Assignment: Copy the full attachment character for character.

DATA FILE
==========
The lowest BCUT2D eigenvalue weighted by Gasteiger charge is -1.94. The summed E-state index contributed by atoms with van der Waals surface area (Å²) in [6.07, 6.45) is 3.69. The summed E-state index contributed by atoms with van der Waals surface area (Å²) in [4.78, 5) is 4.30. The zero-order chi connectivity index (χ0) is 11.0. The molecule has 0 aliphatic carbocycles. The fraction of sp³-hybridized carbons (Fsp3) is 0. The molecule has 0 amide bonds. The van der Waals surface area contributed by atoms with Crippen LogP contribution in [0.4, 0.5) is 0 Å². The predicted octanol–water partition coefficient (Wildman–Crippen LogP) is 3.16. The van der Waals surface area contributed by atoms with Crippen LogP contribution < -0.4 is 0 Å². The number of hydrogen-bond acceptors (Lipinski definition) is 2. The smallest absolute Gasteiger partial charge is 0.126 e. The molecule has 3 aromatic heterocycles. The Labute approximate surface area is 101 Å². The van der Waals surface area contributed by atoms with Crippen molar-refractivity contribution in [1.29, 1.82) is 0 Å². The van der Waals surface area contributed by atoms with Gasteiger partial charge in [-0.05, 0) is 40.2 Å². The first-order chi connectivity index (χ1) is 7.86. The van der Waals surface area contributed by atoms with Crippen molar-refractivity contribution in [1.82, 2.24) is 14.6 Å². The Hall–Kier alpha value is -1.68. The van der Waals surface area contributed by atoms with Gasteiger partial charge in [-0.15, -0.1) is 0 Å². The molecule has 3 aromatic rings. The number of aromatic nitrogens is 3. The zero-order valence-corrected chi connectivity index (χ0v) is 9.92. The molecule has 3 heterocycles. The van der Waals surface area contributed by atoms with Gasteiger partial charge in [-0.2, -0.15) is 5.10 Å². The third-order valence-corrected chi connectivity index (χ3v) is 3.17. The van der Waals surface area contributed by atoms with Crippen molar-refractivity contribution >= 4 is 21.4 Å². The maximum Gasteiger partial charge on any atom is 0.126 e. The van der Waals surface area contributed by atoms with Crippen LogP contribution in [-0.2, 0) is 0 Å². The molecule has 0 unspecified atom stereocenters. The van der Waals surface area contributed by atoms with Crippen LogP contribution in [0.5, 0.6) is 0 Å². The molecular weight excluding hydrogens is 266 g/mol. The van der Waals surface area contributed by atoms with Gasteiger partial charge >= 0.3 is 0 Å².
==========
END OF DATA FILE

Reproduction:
The lowest BCUT2D eigenvalue weighted by Gasteiger charge is -1.94. The summed E-state index contributed by atoms with van der Waals surface area (Å²) in [6.07, 6.45) is 3.69. The summed E-state index contributed by atoms with van der Waals surface area (Å²) in [4.78, 5) is 4.30. The zero-order chi connectivity index (χ0) is 11.0. The molecule has 0 aliphatic carbocycles. The fraction of sp³-hybridized carbons (Fsp3) is 0. The molecule has 0 amide bonds. The van der Waals surface area contributed by atoms with Crippen LogP contribution in [0.4, 0.5) is 0 Å². The predicted octanol–water partition coefficient (Wildman–Crippen LogP) is 3.16. The van der Waals surface area contributed by atoms with Crippen LogP contribution < -0.4 is 0 Å². The number of hydrogen-bond acceptors (Lipinski definition) is 2. The smallest absolute Gasteiger partial charge is 0.126 e. The molecule has 3 aromatic heterocycles. The Labute approximate surface area is 101 Å². The van der Waals surface area contributed by atoms with Crippen molar-refractivity contribution in [1.29, 1.82) is 0 Å². The van der Waals surface area contributed by atoms with Gasteiger partial charge in [-0.05, 0) is 40.2 Å². The first-order chi connectivity index (χ1) is 7.86. The van der Waals surface area contributed by atoms with Crippen molar-refractivity contribution in [1.82, 2.24) is 14.6 Å². The Hall–Kier alpha value is -1.68. The van der Waals surface area contributed by atoms with Gasteiger partial charge in [-0.15, -0.1) is 0 Å². The molecule has 3 aromatic rings. The number of aromatic nitrogens is 3. The zero-order valence-corrected chi connectivity index (χ0v) is 9.92. The molecule has 3 heterocycles. The van der Waals surface area contributed by atoms with Gasteiger partial charge in [-0.2, -0.15) is 5.10 Å². The third-order valence-corrected chi connectivity index (χ3v) is 3.17. The van der Waals surface area contributed by atoms with Crippen molar-refractivity contribution >= 4 is 21.4 Å². The maximum Gasteiger partial charge on any atom is 0.126 e. The van der Waals surface area contributed by atoms with Crippen LogP contribution in [-0.2, 0) is 0 Å². The molecule has 0 unspecified atom stereocenters. The van der Waals surface area contributed by atoms with Crippen LogP contribution in [0.5, 0.6) is 0 Å². The molecular weight excluding hydrogens is 266 g/mol. The van der Waals surface area contributed by atoms with Gasteiger partial charge >= 0.3 is 0 Å².